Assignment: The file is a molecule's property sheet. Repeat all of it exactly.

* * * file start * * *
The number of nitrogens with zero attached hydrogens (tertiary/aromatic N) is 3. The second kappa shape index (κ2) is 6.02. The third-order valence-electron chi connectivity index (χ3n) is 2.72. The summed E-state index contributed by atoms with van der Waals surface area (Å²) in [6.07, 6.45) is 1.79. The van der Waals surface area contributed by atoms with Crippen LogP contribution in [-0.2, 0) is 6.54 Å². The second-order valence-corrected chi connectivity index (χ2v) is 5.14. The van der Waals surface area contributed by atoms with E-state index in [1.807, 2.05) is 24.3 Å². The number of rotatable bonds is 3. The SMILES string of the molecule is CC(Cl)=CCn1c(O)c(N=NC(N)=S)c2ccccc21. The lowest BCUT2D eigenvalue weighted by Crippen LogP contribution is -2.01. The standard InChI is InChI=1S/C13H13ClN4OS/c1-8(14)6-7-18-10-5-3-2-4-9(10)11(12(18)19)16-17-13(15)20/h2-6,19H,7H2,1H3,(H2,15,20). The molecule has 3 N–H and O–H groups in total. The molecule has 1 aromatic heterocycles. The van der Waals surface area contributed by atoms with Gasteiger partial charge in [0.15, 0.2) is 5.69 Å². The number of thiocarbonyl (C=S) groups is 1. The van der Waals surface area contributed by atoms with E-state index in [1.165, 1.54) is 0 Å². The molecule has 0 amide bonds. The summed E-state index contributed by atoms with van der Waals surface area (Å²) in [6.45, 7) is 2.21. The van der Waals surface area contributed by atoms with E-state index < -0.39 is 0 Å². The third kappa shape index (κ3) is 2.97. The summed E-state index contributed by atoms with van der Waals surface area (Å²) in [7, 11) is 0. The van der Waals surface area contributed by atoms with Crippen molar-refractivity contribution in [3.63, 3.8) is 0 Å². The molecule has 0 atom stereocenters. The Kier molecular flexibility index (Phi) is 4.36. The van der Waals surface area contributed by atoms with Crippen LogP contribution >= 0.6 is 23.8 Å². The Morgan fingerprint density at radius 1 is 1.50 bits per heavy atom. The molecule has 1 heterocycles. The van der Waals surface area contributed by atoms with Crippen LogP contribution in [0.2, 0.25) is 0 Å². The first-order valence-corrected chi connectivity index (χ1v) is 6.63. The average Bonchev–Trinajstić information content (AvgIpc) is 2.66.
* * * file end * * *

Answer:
The number of nitrogens with zero attached hydrogens (tertiary/aromatic N) is 3. The second kappa shape index (κ2) is 6.02. The third-order valence-electron chi connectivity index (χ3n) is 2.72. The summed E-state index contributed by atoms with van der Waals surface area (Å²) in [6.07, 6.45) is 1.79. The van der Waals surface area contributed by atoms with Crippen LogP contribution in [-0.2, 0) is 6.54 Å². The second-order valence-corrected chi connectivity index (χ2v) is 5.14. The van der Waals surface area contributed by atoms with E-state index in [1.807, 2.05) is 24.3 Å². The number of rotatable bonds is 3. The SMILES string of the molecule is CC(Cl)=CCn1c(O)c(N=NC(N)=S)c2ccccc21. The lowest BCUT2D eigenvalue weighted by Crippen LogP contribution is -2.01. The standard InChI is InChI=1S/C13H13ClN4OS/c1-8(14)6-7-18-10-5-3-2-4-9(10)11(12(18)19)16-17-13(15)20/h2-6,19H,7H2,1H3,(H2,15,20). The molecule has 3 N–H and O–H groups in total. The molecule has 1 aromatic heterocycles. The van der Waals surface area contributed by atoms with Gasteiger partial charge in [0.15, 0.2) is 5.69 Å². The number of thiocarbonyl (C=S) groups is 1. The van der Waals surface area contributed by atoms with E-state index in [1.165, 1.54) is 0 Å². The molecule has 0 amide bonds. The summed E-state index contributed by atoms with van der Waals surface area (Å²) in [6.45, 7) is 2.21. The van der Waals surface area contributed by atoms with E-state index < -0.39 is 0 Å². The third kappa shape index (κ3) is 2.97. The summed E-state index contributed by atoms with van der Waals surface area (Å²) in [7, 11) is 0. The van der Waals surface area contributed by atoms with Crippen molar-refractivity contribution in [3.63, 3.8) is 0 Å². The molecule has 0 atom stereocenters. The Kier molecular flexibility index (Phi) is 4.36. The van der Waals surface area contributed by atoms with Crippen LogP contribution >= 0.6 is 23.8 Å². The Morgan fingerprint density at radius 1 is 1.50 bits per heavy atom. The molecule has 1 heterocycles. The van der Waals surface area contributed by atoms with Crippen LogP contribution in [0.2, 0.25) is 0 Å². The first-order valence-corrected chi connectivity index (χ1v) is 6.63. The average Bonchev–Trinajstić information content (AvgIpc) is 2.66.